Courtesy of Fantasy Records

On Nov. 16, UC Santa Barbara Arts & Lectures welcomed Canadian singer-songwriter Allison Russell to perform her debut album, “Outside Child,” at Campbell Hall. A peppering of students and families resided among the predominantly elderly crowd, casually dressed and eager to hear a taste of folksy Canadian Americana. The same black puffer parka jacket could be spotted among the shaggy blonde hair of Southern California locals. Old friends ran into each other and new ones were made as the attendees chatted quietly in attentive anticipation. 

Caitlin O’Hara, the director of public lectures and special initiatives for UCSB Arts & Lectures, introduced the three-time Grammy nominee and winner of the Juno Award for Contemporary Roots Album of the Year in 2022. At around 8:15 p.m., the band wordlessly entered the stage, all dressed fairly unique yet simple, which felt reflective of their bare-bones style of music. They began their set with various percussion and synth sounds, immersing the audience in a natural atmosphere reminiscent of grass blowing in the wind. 

Starting off strong with a highlight of the album, “4th Day Prayer,” Russell closed her eyes, threw her head back and recounted the abuse she suffered at the hands of her adoptive parents. The audience seemed to be holding their breaths as she passionately uttered an obviously very personal line, “Father used me like a wife / Mother turned the blindest eye.”

After the song, Russell went on to explain that the album “Outside Child” was based on her extremely traumatic childhood and how she found hope through her belief in love, her chosen family and her desire to become an admirable ancestor for future generations. Toward the middle of the set, this idea of feeling a connection with one’s ancestors and recognizing their influence on individual lives was explored when Russell performed “Hy-Brasil.” This song truly came to life after the lyrics ended and Russell paid homage to her African roots in her clarinet solo that was backed with bongo drums and percussion shakers.

Russell commanded the stage with her soulful voice and the impassioned, comfortable way she moved. The entirety of the performance consisted of a peculiar mix of English and French, solos from each member of the band and moments of spoken poetry. Before jumping into her song, “All Of The Women,” Russell stayed true to her positive demeanor and uplifted her audience by repeating a line from “You’re Not Alone,” a collaborative song with fellow singer-songwriter Brandi Carlile: “We are not what we have lost. We are more than the sum of our scars.”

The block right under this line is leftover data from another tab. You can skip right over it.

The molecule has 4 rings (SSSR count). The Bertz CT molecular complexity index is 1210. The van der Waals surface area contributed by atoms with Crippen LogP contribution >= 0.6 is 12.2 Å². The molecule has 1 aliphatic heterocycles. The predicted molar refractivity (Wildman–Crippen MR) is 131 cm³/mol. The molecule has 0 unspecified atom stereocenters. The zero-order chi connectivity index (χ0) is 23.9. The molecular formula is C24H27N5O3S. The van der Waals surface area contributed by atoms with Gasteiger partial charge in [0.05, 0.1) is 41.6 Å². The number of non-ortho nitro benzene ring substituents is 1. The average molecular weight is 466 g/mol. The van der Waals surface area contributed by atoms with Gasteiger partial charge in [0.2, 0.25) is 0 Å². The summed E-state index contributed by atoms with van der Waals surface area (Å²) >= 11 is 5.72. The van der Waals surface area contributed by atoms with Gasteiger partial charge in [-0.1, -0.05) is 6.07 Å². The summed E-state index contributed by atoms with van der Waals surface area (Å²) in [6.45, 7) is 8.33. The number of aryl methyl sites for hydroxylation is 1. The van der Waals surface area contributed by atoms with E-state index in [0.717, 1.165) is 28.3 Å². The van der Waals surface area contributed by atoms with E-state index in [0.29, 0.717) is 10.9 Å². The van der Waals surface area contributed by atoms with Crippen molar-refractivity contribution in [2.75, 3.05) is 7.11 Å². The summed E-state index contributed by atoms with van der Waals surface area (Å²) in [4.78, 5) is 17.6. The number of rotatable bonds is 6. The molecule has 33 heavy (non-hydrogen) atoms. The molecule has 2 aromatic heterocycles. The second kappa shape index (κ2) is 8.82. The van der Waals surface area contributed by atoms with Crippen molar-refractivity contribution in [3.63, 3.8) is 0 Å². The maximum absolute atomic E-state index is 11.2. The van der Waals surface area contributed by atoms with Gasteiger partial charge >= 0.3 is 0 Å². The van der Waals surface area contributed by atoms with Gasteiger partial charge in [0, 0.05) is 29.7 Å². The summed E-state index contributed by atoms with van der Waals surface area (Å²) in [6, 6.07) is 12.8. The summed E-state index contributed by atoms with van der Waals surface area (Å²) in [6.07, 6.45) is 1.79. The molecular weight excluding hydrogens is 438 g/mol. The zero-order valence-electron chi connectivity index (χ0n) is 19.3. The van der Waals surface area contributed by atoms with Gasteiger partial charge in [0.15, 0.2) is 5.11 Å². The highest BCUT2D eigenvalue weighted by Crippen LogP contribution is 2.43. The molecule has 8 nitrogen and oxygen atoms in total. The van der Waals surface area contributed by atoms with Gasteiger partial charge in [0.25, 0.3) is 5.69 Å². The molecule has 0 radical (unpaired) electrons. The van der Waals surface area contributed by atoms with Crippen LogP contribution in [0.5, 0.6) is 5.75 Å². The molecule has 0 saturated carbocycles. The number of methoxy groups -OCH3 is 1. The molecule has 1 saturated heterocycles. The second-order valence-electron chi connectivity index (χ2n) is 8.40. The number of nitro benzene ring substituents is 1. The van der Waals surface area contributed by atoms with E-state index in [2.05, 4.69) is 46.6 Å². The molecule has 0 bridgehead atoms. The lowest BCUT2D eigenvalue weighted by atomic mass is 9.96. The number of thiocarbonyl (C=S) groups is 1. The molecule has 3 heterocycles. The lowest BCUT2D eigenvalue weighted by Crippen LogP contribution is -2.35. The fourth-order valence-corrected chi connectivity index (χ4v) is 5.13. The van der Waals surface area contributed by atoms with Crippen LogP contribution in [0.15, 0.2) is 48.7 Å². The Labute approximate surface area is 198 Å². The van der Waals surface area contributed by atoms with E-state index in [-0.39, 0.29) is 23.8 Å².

Russell has been an essential member of various folk bands, including Po’ Girl, Birds of Chicago and Our Native Daughters. The release of “Outside Child” in 2021 signified her stepping out into a solo musical career. 

An obvious kinship existed between the band members, which consisted of Russell on vocals and clarinet, Joy Clark on guitar and vocals, Elenna Canlas on keyboard and vocals, Ganessa James on bass and vocals and Elizabeth Pupo-Walker on drums. About halfway through the set, Russell referred to her bandmates as “utter goddesses” and praised them for their many talents and the substance they brought to the band. 

Just before playing their last song, Russell thanked her family members and team and then prompted everyone to sing “Happy Birthday” to the stage manager. This further fostered the distinct feeling of intimacy between the band and the audience, created by the interactions between bandmates and the way Russell treated the audience. 

Her passion did not stop there, however, as she eagerly encouraged the concert attendees to join her in singing the chorus of “You’re Not Alone,” the collaboration mentioned previously between Russell and Carlile. Initially timid, the audience repeated the line “We have love” until they became a soft choir for Russell to riff off of. Instilling a sense of hope and belief in the goodness of the world was certainly a major goal of Russell for the night. 

Russell introduced one of her final songs, “Nightflyer,” and attributed it as the reason her album was commercially successful and nominated for many awards. Written for and inspired by her daughter, this song’s gospel-adjacent harmonies and easygoing melody seemed to release all the tension in the room. Each member of the band appeared to be intrinsically connected as they swayed their heads and closed their eyes in unison.

The band concluded the set with a preview of an unreleased song, “Georgia Rise.” Russell shared that the song felt particularly relevant in the wake of the recent midterm election — specifically with the uncertainty of female reproductive health care rights in the United States. The song’s sunny tone and hopeful lyrics felt like a promise of a better tomorrow from the effort put forward today. 

On that night, Russell found a balance between creating authentic art and promoting a positive message. The audience left feeling pleasantly fulfilled and walked out with perhaps a little more compassion and love for the world than when they walked in.